RICHARD GRAYSON

Eye in the Sky

Suzanne Treister, catalogue essay for 'In The Name Of Art and other recent works', Annely Juda Fine Art, London 2013

"Military intelligence isn't what it used to be!...So What!...Human Intelligence isn't what it used to be either."

In 1979 John Cale, released Sabotage/Live, an album of new songs recorded in concert at CBGB's in the Bowery, New York City. Cale had a longstanding interest in the operations of the military and geopolitical struggles and how these not only found expression in politics but in psychological subjective and cultural arenas. He wrote, "Sabotage was a response to the militarism that was in the air around then" it was "about going through the nuclear barrier (to) find out exactly what it does, how people live in the face of it". Songs included Ready for War, Mercenaries and the title track, Sabotage, a roiling electric stutter, where three-quarters of the way through he yells "Military intelligence isn't what it used to be!" then pauses, and shouts again "So What!... Human Intelligence isn't what it used to be....either!"

It was a high point of the Cold War and Cale's record vividly expresses how the hydrogen bomb and the concept of mutually assured destruction coloured understanding. Today his raw melancholy songs of anomie, paranoia and poetry seem to be exemplary cultural expressions of Bomb and Cold War Culture.

1979 was the peak of the Cold War, it was also when Soviet Forces entered Afghanistan, and the Iranian Revolution took place, two events that mark the emergence of complex new patterns of power and conflict between groups and belief systems that were to replace the Manichean polarities of the Cold War, and which continue to determine our contemporary world in pervasive and evolving ways. Afghanistan was to see the defeat of national Russian Forces by improvised groupings of religiously inspired Islamic Mujahdeen and Iran the deposition of an absolute ruler who had been backed by the resources of the American and British governments and the establishment instead of an Islamic Republic run on a theocratic constitution with a priest - the Ayatollah Khomeini - as spiritual leader.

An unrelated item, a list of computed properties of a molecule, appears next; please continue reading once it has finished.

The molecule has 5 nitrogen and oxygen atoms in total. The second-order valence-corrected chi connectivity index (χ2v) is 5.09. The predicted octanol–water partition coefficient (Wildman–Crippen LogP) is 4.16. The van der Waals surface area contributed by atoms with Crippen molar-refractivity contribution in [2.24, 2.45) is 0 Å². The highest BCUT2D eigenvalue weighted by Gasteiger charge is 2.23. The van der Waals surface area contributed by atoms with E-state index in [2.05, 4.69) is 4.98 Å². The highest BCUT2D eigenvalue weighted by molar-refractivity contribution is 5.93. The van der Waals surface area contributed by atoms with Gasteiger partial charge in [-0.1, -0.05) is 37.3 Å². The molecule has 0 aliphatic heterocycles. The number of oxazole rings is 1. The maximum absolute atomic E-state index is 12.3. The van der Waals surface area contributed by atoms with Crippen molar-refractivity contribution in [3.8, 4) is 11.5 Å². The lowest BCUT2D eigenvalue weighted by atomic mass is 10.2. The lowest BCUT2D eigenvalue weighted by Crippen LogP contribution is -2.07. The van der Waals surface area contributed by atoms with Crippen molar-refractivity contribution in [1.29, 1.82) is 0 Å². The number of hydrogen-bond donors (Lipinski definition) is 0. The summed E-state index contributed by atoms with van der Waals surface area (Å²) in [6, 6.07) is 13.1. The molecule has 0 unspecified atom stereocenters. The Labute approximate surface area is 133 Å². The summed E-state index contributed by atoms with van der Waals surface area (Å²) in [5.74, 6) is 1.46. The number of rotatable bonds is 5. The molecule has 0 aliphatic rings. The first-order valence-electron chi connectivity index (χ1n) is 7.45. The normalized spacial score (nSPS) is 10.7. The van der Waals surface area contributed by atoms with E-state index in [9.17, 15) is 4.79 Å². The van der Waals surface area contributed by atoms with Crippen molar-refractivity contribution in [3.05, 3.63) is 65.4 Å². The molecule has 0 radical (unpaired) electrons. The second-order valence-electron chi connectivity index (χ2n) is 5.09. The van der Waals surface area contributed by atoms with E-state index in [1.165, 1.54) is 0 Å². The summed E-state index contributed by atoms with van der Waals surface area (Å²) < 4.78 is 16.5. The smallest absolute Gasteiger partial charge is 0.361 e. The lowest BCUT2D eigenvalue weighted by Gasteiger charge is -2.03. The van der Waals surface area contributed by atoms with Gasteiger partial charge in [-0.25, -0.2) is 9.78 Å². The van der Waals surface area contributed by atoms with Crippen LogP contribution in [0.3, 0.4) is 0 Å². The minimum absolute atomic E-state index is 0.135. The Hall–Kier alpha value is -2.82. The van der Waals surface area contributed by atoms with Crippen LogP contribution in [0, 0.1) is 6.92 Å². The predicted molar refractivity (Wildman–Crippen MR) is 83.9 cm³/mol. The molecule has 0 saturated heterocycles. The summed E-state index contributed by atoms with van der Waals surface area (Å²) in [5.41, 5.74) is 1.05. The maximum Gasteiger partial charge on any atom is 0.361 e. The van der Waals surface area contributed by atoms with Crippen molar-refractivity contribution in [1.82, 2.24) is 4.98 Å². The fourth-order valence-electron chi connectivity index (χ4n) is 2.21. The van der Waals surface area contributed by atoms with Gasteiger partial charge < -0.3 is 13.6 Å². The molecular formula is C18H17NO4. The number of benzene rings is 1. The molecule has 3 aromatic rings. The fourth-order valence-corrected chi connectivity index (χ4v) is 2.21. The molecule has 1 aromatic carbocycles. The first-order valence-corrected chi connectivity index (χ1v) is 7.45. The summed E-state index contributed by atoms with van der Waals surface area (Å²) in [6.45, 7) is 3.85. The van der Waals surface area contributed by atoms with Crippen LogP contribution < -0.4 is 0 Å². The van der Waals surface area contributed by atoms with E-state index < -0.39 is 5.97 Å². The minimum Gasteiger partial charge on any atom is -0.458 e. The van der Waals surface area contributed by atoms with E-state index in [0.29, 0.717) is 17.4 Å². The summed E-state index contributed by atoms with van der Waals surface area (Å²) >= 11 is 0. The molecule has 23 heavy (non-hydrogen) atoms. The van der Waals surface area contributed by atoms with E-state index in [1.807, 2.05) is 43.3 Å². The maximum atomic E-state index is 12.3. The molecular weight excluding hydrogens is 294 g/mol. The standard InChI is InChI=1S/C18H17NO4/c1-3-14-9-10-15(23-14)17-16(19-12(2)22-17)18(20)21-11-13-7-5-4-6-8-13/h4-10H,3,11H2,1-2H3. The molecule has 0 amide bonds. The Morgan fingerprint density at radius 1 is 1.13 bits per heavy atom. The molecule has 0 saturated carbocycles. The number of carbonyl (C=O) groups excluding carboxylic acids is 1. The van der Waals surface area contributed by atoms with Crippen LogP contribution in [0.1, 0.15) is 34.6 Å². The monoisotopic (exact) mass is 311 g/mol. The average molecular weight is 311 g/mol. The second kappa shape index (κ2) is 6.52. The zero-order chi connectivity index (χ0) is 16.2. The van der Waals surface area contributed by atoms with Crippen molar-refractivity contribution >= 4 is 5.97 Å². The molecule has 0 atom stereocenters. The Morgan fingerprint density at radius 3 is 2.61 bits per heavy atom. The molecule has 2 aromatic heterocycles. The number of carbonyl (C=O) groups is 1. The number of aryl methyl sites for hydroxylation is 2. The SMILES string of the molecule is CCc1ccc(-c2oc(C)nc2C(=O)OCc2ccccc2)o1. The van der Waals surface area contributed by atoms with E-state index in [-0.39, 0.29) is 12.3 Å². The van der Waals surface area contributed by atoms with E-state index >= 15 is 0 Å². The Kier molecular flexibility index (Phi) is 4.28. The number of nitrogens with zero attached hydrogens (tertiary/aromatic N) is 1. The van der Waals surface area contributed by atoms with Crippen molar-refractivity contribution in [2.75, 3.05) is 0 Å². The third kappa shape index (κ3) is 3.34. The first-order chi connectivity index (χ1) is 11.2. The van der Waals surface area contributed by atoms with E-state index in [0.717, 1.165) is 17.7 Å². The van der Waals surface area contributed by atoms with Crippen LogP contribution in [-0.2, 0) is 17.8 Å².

Suzanne Treister's work maps ways that human intelligence and military intelligence interacted and worked on each other over the years since Cale barked out his admonition. She explores how new relations between the observer and the observed have been established and new subjectivities formed in a world increasingly determined by pervasive technologies and the demands of the military and security arms of government and state.

The drone placed upon a plinth allows us to glimpse outlines of these new landscapes. As with Treister's earlier work focusing on heterodox intelligence techniques such as remote viewing, or the history of John Dee's scrying mirror, the work helps make us aware of elements in the desire (and ability) to see at a distance that link the technological sphere with those of the occult and the supernatural. The image of a disembodied eye floating high above the human domain features in Renaissance religious imagery, in the arcane iconography of Masonry and the American dollar bill. Phillip K Dick wrote a novel called Eye in the Sky where a series of subjective universes shaped by the belief systems of the novel's protagonists are brought serially into 'reality' in the aftermath of an accident at a particle accelerator. One of these worlds is that of a Christian Fundamentalist, complete with an all seeing god (the eye) and the ungodly zapped by divine lightning strikes.